Focus on Biography: Compare Two Books About Martin Luther King, Jr (Day 2 of 5)

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Objective

SWBAT create a Venn Diagram that identifies the most important points found in two texts; SWBAT note the similarities and differences in key details, including those found in the illustrations.

Big Idea

The story is the same; the presentation of facts varies.

Get Ready

10 minutes

I meet with my students on the rug for almost all my mini lessons. Proximity is a wonderful classroom management technique, and I can monitor their understanding, instead of needing to assess whether they are engaged!

This is lesson 2 (of 5) designed to explore biography. CCSS RI 2.9 asks that we teach students to compare the most important points addressed by two texts on the same topic.  So the purpose of this lesson is to analyze how two texts address and present the story of MLK’s life and compare and contrast the approaches the authors and illustrators take.  Yesterday I read David Adler’s A Picture Book of Martin Luther King, Jr.  We did an extensive lesson on summary and clarifying questions.  

I begin by reading Happy Birthday Martin Luther King, by Jean Marzollo.  This book is a 4.2 GE difficulty, so it would be beyond many of my students’ independent reading levels, which is why I support students by reading the text aloud to them.

I tell my students that I am reading another biography about MLK and that as they listen they should think two things to themselves:

1)   What are good questions readers ask themselves as they read?  I point out the mini poster that lists the questions: what is the author telling me here? Are there any hard or important words? What does the author want me to understand? How does the author play with language to add to meaning?  This directly addressed CCSS RI 2.6 - Text purpose and questions answered.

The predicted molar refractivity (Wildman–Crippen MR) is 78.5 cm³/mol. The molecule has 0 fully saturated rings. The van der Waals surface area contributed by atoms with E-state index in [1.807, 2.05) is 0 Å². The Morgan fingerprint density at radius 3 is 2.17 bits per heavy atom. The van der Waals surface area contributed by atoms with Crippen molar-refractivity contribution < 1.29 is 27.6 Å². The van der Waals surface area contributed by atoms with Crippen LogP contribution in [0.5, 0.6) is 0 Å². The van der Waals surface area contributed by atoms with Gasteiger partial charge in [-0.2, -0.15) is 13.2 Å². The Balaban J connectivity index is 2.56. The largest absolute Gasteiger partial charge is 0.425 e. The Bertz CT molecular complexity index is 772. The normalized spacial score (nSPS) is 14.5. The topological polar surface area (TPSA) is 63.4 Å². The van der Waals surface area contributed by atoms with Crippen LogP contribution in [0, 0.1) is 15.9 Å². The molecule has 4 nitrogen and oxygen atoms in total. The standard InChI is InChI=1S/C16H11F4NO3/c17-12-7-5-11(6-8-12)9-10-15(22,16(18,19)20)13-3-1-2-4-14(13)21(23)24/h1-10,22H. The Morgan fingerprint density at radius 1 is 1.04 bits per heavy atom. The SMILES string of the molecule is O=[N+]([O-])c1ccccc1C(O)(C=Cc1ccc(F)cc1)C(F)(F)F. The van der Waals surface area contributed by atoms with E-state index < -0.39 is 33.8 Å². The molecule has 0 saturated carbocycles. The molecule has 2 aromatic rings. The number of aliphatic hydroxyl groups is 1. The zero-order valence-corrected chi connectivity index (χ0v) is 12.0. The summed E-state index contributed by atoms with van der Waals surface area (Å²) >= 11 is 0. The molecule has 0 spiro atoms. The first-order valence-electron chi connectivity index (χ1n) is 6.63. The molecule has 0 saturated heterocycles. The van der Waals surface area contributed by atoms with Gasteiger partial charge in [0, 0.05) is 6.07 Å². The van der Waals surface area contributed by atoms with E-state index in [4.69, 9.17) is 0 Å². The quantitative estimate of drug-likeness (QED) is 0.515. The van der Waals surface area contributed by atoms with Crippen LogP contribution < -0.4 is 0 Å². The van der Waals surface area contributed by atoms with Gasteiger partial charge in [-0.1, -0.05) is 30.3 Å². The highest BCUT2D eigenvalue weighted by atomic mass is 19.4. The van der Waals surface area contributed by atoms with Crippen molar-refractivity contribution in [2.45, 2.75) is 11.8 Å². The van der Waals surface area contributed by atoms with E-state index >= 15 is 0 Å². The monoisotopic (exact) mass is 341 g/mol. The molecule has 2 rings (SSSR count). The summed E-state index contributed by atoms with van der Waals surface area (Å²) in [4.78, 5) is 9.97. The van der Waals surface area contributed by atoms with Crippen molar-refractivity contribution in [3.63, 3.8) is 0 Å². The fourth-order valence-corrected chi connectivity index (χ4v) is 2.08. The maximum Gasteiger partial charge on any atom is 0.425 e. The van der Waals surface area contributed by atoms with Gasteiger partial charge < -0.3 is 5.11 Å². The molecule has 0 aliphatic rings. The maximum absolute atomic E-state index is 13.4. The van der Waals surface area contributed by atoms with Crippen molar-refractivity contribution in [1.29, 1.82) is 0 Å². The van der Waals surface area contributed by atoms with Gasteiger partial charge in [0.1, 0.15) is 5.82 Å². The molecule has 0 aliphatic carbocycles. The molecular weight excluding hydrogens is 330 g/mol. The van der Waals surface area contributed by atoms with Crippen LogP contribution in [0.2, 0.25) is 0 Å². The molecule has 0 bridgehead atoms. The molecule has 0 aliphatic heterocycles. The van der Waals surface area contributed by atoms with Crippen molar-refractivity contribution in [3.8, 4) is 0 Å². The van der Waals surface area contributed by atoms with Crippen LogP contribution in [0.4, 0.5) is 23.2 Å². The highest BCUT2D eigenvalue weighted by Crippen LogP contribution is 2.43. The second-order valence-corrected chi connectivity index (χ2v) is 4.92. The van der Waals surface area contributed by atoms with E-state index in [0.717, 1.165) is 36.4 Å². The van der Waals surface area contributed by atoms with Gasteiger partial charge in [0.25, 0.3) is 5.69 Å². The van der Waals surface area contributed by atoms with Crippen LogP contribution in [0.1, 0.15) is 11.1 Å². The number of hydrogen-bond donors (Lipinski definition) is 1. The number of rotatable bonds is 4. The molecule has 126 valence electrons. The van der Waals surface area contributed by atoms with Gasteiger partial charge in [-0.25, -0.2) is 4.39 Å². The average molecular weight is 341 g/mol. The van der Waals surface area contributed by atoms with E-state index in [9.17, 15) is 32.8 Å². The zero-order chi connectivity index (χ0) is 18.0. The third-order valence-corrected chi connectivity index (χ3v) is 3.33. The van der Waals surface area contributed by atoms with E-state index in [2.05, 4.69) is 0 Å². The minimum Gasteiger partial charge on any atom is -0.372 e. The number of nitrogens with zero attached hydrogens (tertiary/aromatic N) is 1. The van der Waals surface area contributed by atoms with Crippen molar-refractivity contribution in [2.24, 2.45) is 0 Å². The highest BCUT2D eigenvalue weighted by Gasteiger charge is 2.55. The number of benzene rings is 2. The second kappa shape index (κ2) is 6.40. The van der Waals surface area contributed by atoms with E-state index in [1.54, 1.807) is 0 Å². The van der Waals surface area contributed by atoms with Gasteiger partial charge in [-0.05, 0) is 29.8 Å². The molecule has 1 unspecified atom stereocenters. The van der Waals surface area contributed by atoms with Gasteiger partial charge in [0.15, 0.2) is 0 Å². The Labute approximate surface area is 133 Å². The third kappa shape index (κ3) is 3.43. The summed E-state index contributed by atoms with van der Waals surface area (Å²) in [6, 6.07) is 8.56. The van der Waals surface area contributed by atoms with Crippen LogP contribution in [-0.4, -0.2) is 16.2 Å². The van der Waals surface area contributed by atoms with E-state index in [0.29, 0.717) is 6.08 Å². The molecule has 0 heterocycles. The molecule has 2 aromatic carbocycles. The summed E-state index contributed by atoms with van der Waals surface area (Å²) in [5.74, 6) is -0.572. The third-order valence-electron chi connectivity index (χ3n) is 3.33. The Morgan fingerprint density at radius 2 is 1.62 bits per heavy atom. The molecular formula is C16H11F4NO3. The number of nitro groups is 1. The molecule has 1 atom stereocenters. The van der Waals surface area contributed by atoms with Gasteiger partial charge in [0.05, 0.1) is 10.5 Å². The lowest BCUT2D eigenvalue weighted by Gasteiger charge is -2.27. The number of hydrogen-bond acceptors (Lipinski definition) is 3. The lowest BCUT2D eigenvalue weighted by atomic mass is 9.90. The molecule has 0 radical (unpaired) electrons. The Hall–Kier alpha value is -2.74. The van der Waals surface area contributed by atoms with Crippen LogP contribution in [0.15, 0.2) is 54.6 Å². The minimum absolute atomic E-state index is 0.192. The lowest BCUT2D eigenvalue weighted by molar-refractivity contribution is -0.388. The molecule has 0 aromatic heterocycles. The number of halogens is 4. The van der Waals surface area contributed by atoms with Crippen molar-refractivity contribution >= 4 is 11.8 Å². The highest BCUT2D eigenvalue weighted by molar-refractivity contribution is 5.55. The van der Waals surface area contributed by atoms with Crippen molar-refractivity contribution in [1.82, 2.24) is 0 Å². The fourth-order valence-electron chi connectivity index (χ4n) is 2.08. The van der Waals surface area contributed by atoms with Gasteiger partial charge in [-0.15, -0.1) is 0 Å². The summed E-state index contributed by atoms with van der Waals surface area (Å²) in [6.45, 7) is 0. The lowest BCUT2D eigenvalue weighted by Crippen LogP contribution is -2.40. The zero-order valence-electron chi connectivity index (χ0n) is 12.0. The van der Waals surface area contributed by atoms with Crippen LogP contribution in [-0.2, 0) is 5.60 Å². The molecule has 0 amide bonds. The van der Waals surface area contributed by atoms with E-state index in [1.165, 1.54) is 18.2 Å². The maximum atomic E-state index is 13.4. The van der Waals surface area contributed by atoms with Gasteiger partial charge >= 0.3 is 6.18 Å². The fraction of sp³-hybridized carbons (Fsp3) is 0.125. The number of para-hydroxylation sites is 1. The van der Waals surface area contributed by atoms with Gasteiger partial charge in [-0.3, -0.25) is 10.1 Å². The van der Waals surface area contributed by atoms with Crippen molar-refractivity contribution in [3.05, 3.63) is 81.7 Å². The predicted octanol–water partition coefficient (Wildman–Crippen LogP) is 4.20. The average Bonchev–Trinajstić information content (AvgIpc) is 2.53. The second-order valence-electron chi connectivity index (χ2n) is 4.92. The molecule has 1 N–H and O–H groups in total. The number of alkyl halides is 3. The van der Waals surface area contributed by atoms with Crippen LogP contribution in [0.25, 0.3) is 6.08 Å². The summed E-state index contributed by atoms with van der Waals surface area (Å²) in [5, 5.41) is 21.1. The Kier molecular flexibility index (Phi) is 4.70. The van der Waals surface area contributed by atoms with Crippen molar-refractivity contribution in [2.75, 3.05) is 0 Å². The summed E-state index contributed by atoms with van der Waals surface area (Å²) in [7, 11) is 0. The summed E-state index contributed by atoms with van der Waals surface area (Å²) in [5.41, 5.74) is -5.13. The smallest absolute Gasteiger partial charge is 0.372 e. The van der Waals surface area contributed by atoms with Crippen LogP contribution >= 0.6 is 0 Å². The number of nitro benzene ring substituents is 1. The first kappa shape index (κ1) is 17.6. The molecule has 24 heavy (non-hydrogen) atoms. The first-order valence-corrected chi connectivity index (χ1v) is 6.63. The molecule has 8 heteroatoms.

2)   How is this book the same as David Adler’s biography of MLK?  Did the two authors use many of the same words? Did one book or another tell more about different parts of MLK’s story? What about the pictures? Did the illustrations in the two books match? These questions provoke students to demonstrate CCSS RI 2.7 - How images contribute to and clarify text. 

I often read stories more than once – rereading is encouraged for comprehension throughout the CCSS – and I try hard to model the comprehension techniques I encourage my students to use. However, for this lesson, in the interest of time, I don’t read this book again.  Instead,  I will do a picture walk/retell of both books as I ask children to complete the task.

 

 

Get Set

10 minutes

I show the students the Venn Diagram they will be asked to fill out.  I demonstrate recording one difference I noticed; Jean Marzollo used the repeating phrase, “Once there was a law …”  David Adler did not use repeating phrases. As I fill in the phrase, “used repeating phrases” on the Happy Birthday side, and “no repeating phrases” on the Picture Book side,  I tell the students they will all have their own copy of the Venn Diagram to fill out.  I also record one similarity: both authors mentioned his birthday early in the book.